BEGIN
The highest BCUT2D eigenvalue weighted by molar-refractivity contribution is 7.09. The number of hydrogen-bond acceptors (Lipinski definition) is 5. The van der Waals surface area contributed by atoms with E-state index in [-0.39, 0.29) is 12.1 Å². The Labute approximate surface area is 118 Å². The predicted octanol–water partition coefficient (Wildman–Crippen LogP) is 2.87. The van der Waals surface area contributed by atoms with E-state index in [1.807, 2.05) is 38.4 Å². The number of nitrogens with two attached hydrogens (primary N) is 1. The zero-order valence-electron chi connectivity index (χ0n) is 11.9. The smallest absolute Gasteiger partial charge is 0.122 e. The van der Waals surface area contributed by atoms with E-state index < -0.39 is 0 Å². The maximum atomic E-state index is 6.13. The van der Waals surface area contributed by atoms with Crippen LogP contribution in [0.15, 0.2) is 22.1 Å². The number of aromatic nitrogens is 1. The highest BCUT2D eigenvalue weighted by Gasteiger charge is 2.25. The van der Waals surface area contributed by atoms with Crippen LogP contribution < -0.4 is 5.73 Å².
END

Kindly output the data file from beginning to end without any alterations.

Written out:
The highest BCUT2D eigenvalue weighted by molar-refractivity contribution is 7.09. The number of hydrogen-bond acceptors (Lipinski definition) is 5. The van der Waals surface area contributed by atoms with E-state index in [-0.39, 0.29) is 12.1 Å². The Labute approximate surface area is 118 Å². The predicted octanol–water partition coefficient (Wildman–Crippen LogP) is 2.87. The van der Waals surface area contributed by atoms with E-state index in [1.807, 2.05) is 38.4 Å². The number of nitrogens with two attached hydrogens (primary N) is 1. The zero-order valence-electron chi connectivity index (χ0n) is 11.9. The smallest absolute Gasteiger partial charge is 0.122 e. The van der Waals surface area contributed by atoms with E-state index < -0.39 is 0 Å². The maximum atomic E-state index is 6.13. The van der Waals surface area contributed by atoms with Crippen LogP contribution in [0.15, 0.2) is 22.1 Å². The number of aromatic nitrogens is 1. The highest BCUT2D eigenvalue weighted by Gasteiger charge is 2.25. The van der Waals surface area contributed by atoms with Crippen LogP contribution < -0.4 is 5.73 Å².